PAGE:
How can Phoenix Suns guard Devin Booker become an all-around great?
In a recent article, I ranked Phoenix Suns guard Devin Booker among the top of his contemporaries in the NBA among his position group. Largely boosted by his shooting and scoring ability, a potentially more interesting ranking is taking a look at where Booker ranks among that position group as an all-around player.
As a Suns fan, do you want a great shooter or a great all-around player?
First, let’s define what I am talking about. Devin Booker and James Harden are elite shooting guards who should not be confused with Russell Westbrook who is an elite scoring guard. If Westbrook could shoot like either of these men, he’d be the best player since Michael Jordan at the guard position.
But let’s take it up a notch, let’s push Devin Booker hard to see if he can become one of the all-time NBA greats by the time he is ready to hang up his Nikes. Right now, Booker has the shooting part of his greatness down, I feel that he can hit any shot at any time from any place on the court under pressure.
That’s a very rare talent, but what else does Book do well?
For my “Shooting Guards” article, I set the following criteria;
- Categories: Players must be listed in the shooting-guard category and be a ranked player in field goal attempts, field goal percentage, 3-point percentage, free-throws attempted, free-throws made, free-throw percentage, and points per game
- Players need to play in at least 49 games*, average at least 29 minutes per game, and shoot on average at least 14 shots per game.
* The magic number of 49 games that the players must play is what is called for by the ESPN’s guidelines. As an example, Paul George was 7th in the league in scoring but wasn’t on the league-leaders list because he played in 48 games, not 49 games which are the NBA’s metrics.
Officially ESPN states; “To qualify a player must play 70% of his team’s games”.
My “Top 10” shooters were determined by the above criteria and then ranked by order of their finish in each category. As an example, Devin Booker ranked 7th in field goals attempted, 3rd in field goal percentage, 36th in 3-point shooting percentage, 4th in free-throws attempted, 1st in free-throws made, and 4th in scoring. All categories added together gave me a ranking score of 55 points for Devin.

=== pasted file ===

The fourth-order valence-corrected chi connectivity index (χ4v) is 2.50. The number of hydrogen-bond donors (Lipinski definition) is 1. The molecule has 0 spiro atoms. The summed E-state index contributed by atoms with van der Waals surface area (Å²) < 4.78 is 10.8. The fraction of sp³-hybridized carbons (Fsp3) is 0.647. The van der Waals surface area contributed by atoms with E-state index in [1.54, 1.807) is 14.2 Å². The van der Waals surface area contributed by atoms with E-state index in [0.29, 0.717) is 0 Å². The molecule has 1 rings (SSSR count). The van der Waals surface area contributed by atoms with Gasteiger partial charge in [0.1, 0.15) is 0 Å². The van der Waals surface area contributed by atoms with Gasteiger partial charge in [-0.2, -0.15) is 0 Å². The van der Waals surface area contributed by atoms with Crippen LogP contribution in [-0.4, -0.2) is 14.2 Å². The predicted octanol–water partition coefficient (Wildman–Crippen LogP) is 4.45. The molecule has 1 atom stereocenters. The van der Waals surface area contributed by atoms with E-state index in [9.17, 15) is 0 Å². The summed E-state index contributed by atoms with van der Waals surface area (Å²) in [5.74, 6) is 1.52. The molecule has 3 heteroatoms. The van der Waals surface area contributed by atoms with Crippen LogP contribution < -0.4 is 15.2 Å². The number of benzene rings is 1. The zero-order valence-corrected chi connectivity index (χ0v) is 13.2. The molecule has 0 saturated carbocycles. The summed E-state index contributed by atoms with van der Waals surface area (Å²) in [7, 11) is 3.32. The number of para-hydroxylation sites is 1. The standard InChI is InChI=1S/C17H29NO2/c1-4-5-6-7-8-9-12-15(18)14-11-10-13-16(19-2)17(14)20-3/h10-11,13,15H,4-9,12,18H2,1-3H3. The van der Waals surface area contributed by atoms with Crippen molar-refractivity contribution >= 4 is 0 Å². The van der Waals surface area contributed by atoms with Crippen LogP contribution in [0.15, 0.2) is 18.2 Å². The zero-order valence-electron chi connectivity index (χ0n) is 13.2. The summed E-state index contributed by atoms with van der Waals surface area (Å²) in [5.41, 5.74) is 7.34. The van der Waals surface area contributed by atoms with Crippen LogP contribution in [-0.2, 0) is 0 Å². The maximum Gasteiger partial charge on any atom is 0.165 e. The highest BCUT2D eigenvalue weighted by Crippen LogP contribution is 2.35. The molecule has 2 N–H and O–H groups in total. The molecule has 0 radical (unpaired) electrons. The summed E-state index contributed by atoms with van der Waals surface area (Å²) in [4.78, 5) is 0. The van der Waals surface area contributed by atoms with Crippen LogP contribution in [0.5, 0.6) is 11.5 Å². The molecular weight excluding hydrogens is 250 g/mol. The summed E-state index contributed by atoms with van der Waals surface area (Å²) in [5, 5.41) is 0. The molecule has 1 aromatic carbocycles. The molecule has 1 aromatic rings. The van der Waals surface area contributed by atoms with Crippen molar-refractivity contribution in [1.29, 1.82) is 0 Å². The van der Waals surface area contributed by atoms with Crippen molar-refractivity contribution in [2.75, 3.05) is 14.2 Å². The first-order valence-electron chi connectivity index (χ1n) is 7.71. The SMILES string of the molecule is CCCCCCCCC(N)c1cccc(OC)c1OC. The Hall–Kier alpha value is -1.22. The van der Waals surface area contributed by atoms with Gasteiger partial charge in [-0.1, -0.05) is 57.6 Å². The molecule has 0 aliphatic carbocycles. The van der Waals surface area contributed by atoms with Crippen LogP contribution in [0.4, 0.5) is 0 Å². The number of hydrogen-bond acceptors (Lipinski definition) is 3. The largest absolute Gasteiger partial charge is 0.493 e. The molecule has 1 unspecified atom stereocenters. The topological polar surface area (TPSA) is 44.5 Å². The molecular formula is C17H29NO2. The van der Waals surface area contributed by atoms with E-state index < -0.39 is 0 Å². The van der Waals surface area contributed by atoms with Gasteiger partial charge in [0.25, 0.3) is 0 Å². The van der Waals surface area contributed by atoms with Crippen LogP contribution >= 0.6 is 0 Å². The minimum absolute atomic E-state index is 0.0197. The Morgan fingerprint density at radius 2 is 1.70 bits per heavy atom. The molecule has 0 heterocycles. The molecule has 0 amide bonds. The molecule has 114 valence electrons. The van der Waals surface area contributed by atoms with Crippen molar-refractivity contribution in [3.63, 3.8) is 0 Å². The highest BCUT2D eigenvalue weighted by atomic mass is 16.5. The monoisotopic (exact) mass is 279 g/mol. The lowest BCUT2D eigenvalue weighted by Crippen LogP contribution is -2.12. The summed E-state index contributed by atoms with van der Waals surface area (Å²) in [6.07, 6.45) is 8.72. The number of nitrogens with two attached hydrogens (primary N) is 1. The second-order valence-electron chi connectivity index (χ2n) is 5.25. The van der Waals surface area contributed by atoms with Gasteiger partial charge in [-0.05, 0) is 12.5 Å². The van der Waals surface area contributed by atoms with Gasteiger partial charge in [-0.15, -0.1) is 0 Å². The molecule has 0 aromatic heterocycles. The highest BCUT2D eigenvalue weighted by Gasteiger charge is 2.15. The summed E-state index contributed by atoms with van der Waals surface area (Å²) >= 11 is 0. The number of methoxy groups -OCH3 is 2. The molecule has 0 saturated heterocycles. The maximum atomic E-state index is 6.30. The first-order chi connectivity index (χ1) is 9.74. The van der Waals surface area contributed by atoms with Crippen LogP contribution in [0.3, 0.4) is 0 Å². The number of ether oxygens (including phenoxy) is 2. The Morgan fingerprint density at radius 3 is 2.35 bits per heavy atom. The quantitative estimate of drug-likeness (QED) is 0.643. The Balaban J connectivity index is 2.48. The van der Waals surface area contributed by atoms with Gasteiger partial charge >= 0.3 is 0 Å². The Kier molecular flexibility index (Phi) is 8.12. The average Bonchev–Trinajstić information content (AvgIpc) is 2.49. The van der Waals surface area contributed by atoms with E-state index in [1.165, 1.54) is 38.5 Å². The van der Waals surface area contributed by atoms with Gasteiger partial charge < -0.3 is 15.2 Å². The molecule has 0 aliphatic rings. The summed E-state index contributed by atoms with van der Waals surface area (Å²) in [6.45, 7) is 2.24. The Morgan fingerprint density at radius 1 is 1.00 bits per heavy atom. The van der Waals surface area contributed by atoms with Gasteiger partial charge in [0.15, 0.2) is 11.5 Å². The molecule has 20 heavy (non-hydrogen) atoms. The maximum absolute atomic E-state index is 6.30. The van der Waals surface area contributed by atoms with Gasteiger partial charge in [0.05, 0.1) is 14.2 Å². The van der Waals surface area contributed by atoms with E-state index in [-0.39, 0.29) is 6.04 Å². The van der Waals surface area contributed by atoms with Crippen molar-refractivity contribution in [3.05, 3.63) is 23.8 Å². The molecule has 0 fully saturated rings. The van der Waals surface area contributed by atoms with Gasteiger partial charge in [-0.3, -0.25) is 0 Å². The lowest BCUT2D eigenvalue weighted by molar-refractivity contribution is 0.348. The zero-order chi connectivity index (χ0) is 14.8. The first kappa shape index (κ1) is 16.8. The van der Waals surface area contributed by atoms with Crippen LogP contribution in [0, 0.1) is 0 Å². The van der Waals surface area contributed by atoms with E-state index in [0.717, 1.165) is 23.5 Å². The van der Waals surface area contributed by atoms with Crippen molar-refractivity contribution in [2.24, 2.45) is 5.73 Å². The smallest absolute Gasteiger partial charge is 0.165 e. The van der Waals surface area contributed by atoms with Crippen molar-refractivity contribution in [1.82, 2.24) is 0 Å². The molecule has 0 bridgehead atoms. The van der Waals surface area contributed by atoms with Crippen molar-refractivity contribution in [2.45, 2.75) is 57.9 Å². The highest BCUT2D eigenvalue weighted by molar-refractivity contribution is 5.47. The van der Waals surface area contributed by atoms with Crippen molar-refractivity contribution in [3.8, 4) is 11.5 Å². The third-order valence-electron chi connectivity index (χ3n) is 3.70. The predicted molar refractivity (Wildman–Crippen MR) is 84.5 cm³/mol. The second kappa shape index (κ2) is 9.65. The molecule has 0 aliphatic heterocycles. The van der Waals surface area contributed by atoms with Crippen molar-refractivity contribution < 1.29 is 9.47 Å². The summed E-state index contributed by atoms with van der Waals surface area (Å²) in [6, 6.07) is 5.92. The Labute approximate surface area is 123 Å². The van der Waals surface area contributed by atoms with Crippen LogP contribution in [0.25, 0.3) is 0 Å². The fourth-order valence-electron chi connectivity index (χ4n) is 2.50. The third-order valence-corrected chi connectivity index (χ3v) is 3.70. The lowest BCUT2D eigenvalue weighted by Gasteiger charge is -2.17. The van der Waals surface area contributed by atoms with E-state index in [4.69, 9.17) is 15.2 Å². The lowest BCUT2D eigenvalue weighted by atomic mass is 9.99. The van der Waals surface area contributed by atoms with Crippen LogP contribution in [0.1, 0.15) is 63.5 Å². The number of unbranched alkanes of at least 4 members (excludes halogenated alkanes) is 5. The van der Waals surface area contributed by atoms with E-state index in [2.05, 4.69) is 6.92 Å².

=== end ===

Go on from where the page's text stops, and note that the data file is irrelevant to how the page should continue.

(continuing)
Using the above formula I ranked Devin Booker as the best shooting guard in the league. But when you add 3-point field goals made, rebounds, assists, steals, and turnovers…Booker falls to a distant 7th in the all-around rankings of “shooting” guards with 205 “ranking” points, behind Fred VanVleet of the Raptors at 197 points.
Remember the lower the ranking points, the better the player is in the rankings. So for context, Luka Doncic came in 4th at 174 ranking points, and James Harden, whose game I did not like at all but now have respect for, came in number one with 138 ranking points.
On a side note, if Paul George had played in a couple more games, he would have been the best shooting guard in my rankings, and he would have come in second in the all-around guard category.
So what areas does Devin Booker have to improve in to join the elite guards of today and yesteryear? The answer is pretty simple and obvious, defense.
According to ESPN’s Defensive Real Plus/Minus out of 138 eligible shooting guards, Booker came in at 119th. For comparison, Harden, whose defensive abilities are often maligned came in 12th. on that list. That in itself is something that Devin Booker and his fans should take a hard look at.
Keeping in mind that my ranking categories are more finite versus the ESPN Defensive Plus-Minus which is a deep dive, expansive list of analytics. With my rankings, Booker came in 14th for shooting guards in rebounding, and 39th in steals.
Those are definitely areas that should warrant Devin’s attention in his quest to become one of the best of all-time.